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I have 2TB HDD contains a single partition of FAT32 file system. While truncating a file to larger size say 100MB or 200MB using ftruncate(), it takes time of 5 to 10 seconds to do zero padding. Is there any way of file truncation that take a less time or do it without zero padding?

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What would you prefer the file to be filled with? Just extending the size of the file could present a security risk, as it would be filled with data previously on the disk, and I don't think FAT32 supports sparse files, which would do what you want. – icabod Apr 30 '13 at 12:04
Actually pin point is not zero padding. Pin point is time taken to truncate a file. If I want to full 2TB HDD with files of size 200MB then it will take a lot of time which is very long for me and I really want to reduce it. So Is there any way to access blocks directly instead going to each block and do zero padding? – Parshv Shah Apr 30 '13 at 12:22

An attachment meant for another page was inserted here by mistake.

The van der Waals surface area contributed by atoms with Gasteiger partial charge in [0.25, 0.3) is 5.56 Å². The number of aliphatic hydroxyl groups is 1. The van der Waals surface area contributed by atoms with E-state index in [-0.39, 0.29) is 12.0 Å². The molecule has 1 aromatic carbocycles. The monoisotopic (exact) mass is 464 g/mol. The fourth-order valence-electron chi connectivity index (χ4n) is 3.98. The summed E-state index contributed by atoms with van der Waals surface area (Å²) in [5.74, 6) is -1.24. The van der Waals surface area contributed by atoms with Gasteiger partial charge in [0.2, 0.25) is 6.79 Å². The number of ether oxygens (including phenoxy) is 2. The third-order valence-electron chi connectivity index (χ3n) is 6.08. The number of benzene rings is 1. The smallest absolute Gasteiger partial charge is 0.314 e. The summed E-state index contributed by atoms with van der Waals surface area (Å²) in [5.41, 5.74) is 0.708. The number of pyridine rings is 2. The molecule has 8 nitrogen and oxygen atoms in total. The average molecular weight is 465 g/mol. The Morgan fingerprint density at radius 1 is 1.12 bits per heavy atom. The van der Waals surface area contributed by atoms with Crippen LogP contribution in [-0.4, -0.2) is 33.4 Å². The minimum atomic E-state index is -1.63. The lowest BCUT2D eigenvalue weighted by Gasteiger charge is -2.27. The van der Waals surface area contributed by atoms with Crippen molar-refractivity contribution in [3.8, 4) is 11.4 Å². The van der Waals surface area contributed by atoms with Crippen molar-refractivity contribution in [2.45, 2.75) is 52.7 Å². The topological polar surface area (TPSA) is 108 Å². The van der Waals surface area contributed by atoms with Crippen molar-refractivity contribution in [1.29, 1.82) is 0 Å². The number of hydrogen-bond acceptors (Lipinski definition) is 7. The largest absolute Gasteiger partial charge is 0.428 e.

SetFileValidData may be useful if your operating system supports it. – Raymond Chen Apr 30 '13 at 13:15
You could directly edit the file allocation tables... – Douglas B. Staple May 9 '13 at 14:55

No. Ftruncate specifically adds zeros to the end according to the GNU C library page. It also says you could try and just use truncate, and it will try to fill it with holes instead, but this isn't supported on all machines so you might not be able to do that.

You could try and hack the file system by opening the inode and changing the value to make the File system think the file is larger, but this is a security issue.

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In particular, FAT32 file systems, like the one the questioner has, do not support hole-y files; hence the zero-fill extension. – twalberg May 10 '13 at 14:34

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